“It’s a modest benefit, but it can save you thousands of dollars a year,” said Shull, a graduate of the U.S. Military Academy who served in the Army for a decade before starting a retail career at chains including Macy’s.

Former Marine Forrest Cornelius was among the first to sign up at the verification website when it launched in June, and got a chance to start shopping early to test it out. The 51-year-old was impressed by the site and a deal he found on Ray-Ban sunglasses.

“The biggest thing is price. They’re always going to be a little bit cheaper,” said Cornelius, who lives in Dallas.

But competing on price in today’s retail environment is increasingly difficult, said Edward Jones analyst Brian Yarbrough. Just look at how much trouble Walmart has competing with Amazon, he said, because Walmart has the fixed costs associated with its stores.

“To think you’re going to compete on price, you’re going to have a hard time there,” he said.

Under Shull’s leadership, the Exchange stores have traded their industrial feel and reliance on off-brand merchandise for a more modern look featuring well-known labels.

Two-thirds of the main Exchange store at Offutt Air Force Base resembles any department store, with prominent displays of name-brand makeup, Nike fitness gear and Carter’s clothes for kids. The rest is filled with the kind of electronics, appliances, housewares and toys found at Walmart or Sears, with major brands in every section.

The Exchanges don’t pay rent for their military base locations, and the government transports some of their supplies and goods to far-flung locations, but otherwise they operate mostly like an independent retailer. Roughly two-thirds of the employees are family members of soldiers or airmen.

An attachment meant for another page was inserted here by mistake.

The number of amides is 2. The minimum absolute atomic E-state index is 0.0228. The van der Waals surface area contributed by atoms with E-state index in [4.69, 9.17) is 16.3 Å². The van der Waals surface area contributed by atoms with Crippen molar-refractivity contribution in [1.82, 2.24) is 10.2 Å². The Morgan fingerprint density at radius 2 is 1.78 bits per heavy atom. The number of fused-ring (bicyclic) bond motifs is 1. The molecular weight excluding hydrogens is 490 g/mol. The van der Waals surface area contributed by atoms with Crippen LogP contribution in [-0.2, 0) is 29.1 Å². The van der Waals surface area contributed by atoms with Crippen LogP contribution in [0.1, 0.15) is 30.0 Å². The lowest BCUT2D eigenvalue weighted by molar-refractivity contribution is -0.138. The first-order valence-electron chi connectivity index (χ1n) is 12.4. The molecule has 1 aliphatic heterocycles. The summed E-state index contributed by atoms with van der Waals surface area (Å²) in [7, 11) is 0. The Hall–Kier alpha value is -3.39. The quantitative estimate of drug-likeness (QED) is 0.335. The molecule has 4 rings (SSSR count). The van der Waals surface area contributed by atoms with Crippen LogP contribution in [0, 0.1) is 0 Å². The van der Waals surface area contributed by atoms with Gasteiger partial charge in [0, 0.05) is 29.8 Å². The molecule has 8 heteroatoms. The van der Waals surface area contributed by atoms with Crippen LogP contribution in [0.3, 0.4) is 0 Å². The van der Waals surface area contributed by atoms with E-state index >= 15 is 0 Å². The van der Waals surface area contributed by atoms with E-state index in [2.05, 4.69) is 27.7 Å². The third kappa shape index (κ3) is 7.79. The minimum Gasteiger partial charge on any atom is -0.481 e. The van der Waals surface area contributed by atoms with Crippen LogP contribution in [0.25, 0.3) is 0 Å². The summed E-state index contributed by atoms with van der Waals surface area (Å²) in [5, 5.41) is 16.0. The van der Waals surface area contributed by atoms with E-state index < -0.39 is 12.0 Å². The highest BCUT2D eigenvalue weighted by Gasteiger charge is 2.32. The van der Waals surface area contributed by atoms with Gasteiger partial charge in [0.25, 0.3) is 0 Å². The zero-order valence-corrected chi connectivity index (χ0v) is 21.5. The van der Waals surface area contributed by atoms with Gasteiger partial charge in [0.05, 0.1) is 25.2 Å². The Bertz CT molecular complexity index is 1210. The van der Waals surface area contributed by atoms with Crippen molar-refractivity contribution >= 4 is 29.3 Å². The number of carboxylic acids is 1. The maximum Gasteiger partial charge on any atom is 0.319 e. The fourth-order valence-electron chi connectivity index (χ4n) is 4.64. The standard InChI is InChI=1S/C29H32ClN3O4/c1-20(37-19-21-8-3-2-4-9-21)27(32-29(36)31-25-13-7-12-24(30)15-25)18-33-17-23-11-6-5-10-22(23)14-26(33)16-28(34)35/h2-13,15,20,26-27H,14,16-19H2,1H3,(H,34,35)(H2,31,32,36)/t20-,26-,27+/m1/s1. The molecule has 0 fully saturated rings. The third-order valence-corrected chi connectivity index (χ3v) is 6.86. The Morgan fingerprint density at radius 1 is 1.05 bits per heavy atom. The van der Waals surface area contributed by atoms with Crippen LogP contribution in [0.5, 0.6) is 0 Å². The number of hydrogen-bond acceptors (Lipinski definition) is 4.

The Exchange, which is part of the Defense Department, reported earnings of $384 million last year. That’s a sharp contrast from five years ago when Shull arrived to projections of $180 million in losses.

Of last year’s profit, $225 million was returned to the defense department to help pay for quality-of-life programs on bases like child development and fitness centers. Besides the main stores, the Exchanges also operate more than 70 movie theaters and bring in franchise restaurants and other vendors for the shopping malls it operates on bases.

Shull feels those are good reasons for the new online shopping privileges to draw veterans to do their shopping there.

“Veterans value the cost savings and what they can do to support the military,” he said.

#HowYouLive

militarytimes.com


Fredericksburg is a Top VA Community for Retirees

Joseph Coupal - Thursday, November 02, 2017

Abberly at Southpoint, Fredericksburg, VASmartAsset has once again named Fredericksburg a best place to live in Virginia, this time for retirees.

The personal finance research website reports on the livability of communities across the U.S. SmartAsset looked at state and local tax rates; the number of doctors’ offices, recreation centers and retirement centers per thousand residents in each area; and the number of seniors in each area as a percentage of the total population.

Fredericksburg ranked sixth in Virginia for retirees. The city has 8.2 doctors’ offices per 1,000 residents, 2 recreation centers for the same number of locals, and 0.4 retirement centers per 1,000.

The percentage of seniors in the city’s overall population is 10.3 percent.

For more information on apartments in Fredericksburg, VA contact Abberly at Southpoint.

#HowYouLive

fredericksburg.com


Reasons to Move Your Family to Virginia